By Gareth Vaughan
Governor Adrian Orr says whilst boosting the competitive banking landscape wasn't a core reason behind the Reserve Bank's increases to bank capital requirements, it's a "positive externality."
The final decisions in the Reserve Bank's broadest ever review of bank regulatory capital requirements were announced on Thursday, alongside cost-benefit analysis from the central bank and prudential regulator.
The changes include reining in the use of the so-called internal models, or advanced models, approach by the big four Australian-owned banks. In a video interview Orr told interest.co.nz the Reserve Bank has "always been quite close" to stopping the internal models approach from being used in New Zealand. However allowing its use by ANZ, ASB, BNZ and Westpac is part of NZ's "global citizenship."
Reining in the use of internal models by the big four banks and allowing smaller banks to use new types of capital would benefit competition, Orr suggested.
"It has been interesting because the competition question is not at all inside of the framework of what we went about. It's about the probability of default, the velocity of default and the skin in the game to make sure they're lending. But a positive externality of all this work is that it does make the field more competitive. You've got more access to different funding instruments for the smaller banks, you've got less of the competitive advantage for the advanced modelling versus the standard [modelling used by banks other than the big four]. That [internal models] was never meant to be a competitive tool. It was meant to be a risk allocation tool, but we've found banks using it for quite a different purpose. So that's again a great opportunity for banks to be able to compete," Orr says.
He notes that the final decisions in the Reserve Bank's capital review adapt international standards to suit the NZ environment.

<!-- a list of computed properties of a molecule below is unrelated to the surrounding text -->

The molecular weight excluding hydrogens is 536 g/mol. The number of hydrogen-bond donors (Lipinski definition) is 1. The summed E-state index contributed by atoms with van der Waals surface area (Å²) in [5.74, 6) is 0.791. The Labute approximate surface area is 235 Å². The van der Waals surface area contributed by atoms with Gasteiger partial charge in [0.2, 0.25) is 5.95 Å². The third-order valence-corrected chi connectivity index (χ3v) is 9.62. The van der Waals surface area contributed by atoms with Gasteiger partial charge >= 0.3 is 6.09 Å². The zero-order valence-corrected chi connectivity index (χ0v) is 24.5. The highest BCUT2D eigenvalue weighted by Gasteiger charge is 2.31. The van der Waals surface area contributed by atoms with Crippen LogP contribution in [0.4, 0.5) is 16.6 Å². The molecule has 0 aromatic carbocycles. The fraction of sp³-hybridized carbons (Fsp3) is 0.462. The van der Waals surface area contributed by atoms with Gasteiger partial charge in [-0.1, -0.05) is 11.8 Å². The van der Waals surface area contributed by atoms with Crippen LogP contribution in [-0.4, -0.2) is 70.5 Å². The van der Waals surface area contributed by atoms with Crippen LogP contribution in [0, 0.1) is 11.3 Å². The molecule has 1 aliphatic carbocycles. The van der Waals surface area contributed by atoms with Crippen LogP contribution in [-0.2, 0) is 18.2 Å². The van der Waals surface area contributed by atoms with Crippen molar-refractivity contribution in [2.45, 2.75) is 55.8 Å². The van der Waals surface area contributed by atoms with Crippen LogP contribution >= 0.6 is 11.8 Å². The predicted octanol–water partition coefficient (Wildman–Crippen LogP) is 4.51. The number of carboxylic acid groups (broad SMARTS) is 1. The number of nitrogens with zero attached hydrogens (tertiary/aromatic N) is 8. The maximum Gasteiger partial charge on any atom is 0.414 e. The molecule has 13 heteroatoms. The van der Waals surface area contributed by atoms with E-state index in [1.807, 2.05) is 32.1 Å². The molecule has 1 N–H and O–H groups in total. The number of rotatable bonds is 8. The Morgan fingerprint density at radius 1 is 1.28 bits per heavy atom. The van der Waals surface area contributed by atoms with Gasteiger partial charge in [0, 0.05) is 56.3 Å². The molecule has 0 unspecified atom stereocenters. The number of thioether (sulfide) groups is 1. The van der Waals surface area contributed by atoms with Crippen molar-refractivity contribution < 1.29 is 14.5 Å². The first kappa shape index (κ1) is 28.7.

"These capital models largely come from the Bank for International Settlements in Switzerland. The very first thing they say is 'these are models for on average, take this and then adapt it to your country or your financial system.' People forget to hear that second bit. 'So take this tool set and use this tool set for your country' and that's what we've done," says Orr.
"So every country's got its own unique particular combination of level of capital [and] nature of capital for their own unique financial system. And for us we have gone from first principle starting from the Basel criteria 'what do we need to have different or better for our situation?' So the outcome's exactly that. We've got all of the right Basel flavour with unique New Zealand calibration in there."
"And most of that calibration come through there in that final level of capital. But we haven't done anything to the risk weighted frameworks for example .And I have to say we've had a lot of confusion, in part deliberate out there, around what will it mean for some parts versus other parts of the economy. Nothing we've done today changes the risk weightings of it, it's simply about the level of capital," Orr adds.
Asked whether the Reserve Bank had been close to doing away with the internal models approach Orr says; "I think we've always been quite close to that. But part of that global citizenship [is] we have to listen and be prepared to hear the banks who are advanced modellers who happen to be the four Australian banks. But it's a licence they have to continue to earn to keep and that licence is about showing the capability of being able to do this modelling and then the deliberation and actually running these models."
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